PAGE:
Listen to 1921 recording of “St. Louis Blues” by Original Dixieland Jazz Band, with Al Bernard
William Christopher “W.C.” Handy, acknowledged ‘Father of the Blues’ and composer of such American musical standards as St. Louis Blues and Beale Street Blues, was born on November 16, 1873, in Florence, AL.
He grew up in a log cabin his grandfather had built on what is now College Street. His father served as pastor of Greater St. Paul African Methodist Episcopal Church, where sacred hymns and spirituals sowed early seeds of musical inspiration in young W.C.
“[My grandmother] was the first to suggest that my big ears indicated a talent for music,” Handy explained in his autobiography. “This thrilled me…When I was no more than ten, I could catalogue almost any sound that came to my ears… I knew the whistle of each of the river boats on the Tennessee… Whenever I heard the song of a bird and the answering call of its mate, I could visualize the notes in scale… All built up within my consciousness as a natural symphony. This was the primitive prelude to the mature melodies now recognized as the blues. Nature was my kindergarten…”
As he grew older, Handy’s musical tastes stretched beyond the spiritual confines of his father’s church. In his leisure time, Handy loved listening to black field workers and dockhands sing secular songs of toil, strife, hope and joy.
“The trumpet playing of Mr. Claude Seals fired my imagination… Almost immediately I set my heart on owning a trumpet. Since buying one was out of the question, I tried making my own by hollowing a cow horn and cutting the tip into a mouthpiece. The finished product was a useful hunting horn but certainly not a trumpet. I decided to content myself for the time being with the hope of a guitar.”
However, musical talent, especially the playing of musical instruments, was frowned upon by his family and church.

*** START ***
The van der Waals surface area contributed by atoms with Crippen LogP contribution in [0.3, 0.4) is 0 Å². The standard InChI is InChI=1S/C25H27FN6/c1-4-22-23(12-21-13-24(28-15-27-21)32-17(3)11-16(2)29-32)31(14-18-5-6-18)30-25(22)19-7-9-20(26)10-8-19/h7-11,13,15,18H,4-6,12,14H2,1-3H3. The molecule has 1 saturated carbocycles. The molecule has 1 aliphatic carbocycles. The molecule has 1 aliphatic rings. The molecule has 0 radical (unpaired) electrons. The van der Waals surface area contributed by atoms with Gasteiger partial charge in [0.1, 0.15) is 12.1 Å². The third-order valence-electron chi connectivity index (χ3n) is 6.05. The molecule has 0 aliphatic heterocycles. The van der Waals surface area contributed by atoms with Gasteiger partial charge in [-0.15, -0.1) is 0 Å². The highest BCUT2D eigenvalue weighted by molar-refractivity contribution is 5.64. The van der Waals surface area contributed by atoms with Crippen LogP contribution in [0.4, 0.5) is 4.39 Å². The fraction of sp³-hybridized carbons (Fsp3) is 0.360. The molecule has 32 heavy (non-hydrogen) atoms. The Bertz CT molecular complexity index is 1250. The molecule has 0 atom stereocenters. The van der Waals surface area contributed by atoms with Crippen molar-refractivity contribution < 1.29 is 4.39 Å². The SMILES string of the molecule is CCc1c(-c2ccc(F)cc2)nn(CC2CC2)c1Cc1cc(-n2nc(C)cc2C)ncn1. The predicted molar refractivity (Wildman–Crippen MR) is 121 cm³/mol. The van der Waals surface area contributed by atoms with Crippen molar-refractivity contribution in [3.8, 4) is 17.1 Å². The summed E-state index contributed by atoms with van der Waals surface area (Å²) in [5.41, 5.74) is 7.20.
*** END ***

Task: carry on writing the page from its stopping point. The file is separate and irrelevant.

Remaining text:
Despite Handy’s lack of encouragement, he secretly saved the money he made by picking berries and nuts and making lye soap.
“Work meant nothing now. It was a means to an end. But saving was slow and painful… Setting my mind on a musical instrument was like falling in love. All the world seemed bright and changed… With a guitar I would be able to express the things I felt in sounds, I grew impatient as my small savings grew.
“I selected the instrument I wanted and went often to gaze at it loving through the shop window. The days dragged… The name of my ailment was longing, and it was not cured till I finally went to the department store and counted out the money in small coins before the dismayed clerk.
“A moment later, the shining instrument under my arm, I went out and hurried up Court Street. My heart was a leaf… When I came to the house, I held up the instrument before the eyes of the astonished household. I couldn’t speak. I was too full, too overjoyed…”
His family had a slightly different reaction. Handy’s father made him take the guitar back and exchange it for a dictionary.
Ultimately, over his father’s objections, Handy did buy a trumpet and left Florence to pursue his musical dreams.
W.C. Handy has been credited with having single-handedly introduced a new style of music to the world. But he was quick to acknowledge that he did not invent the blues, but merely transcribed them and presented them to a worldwide audience.
“You’ve got to appreciate the things that come from the art of the Negro,” he observed, “and from the heart of the man farthest down.”
“Father of the Blues: An Autobiography of W.C. Handy,” by W.C. Handy,Macmillan Co, 1947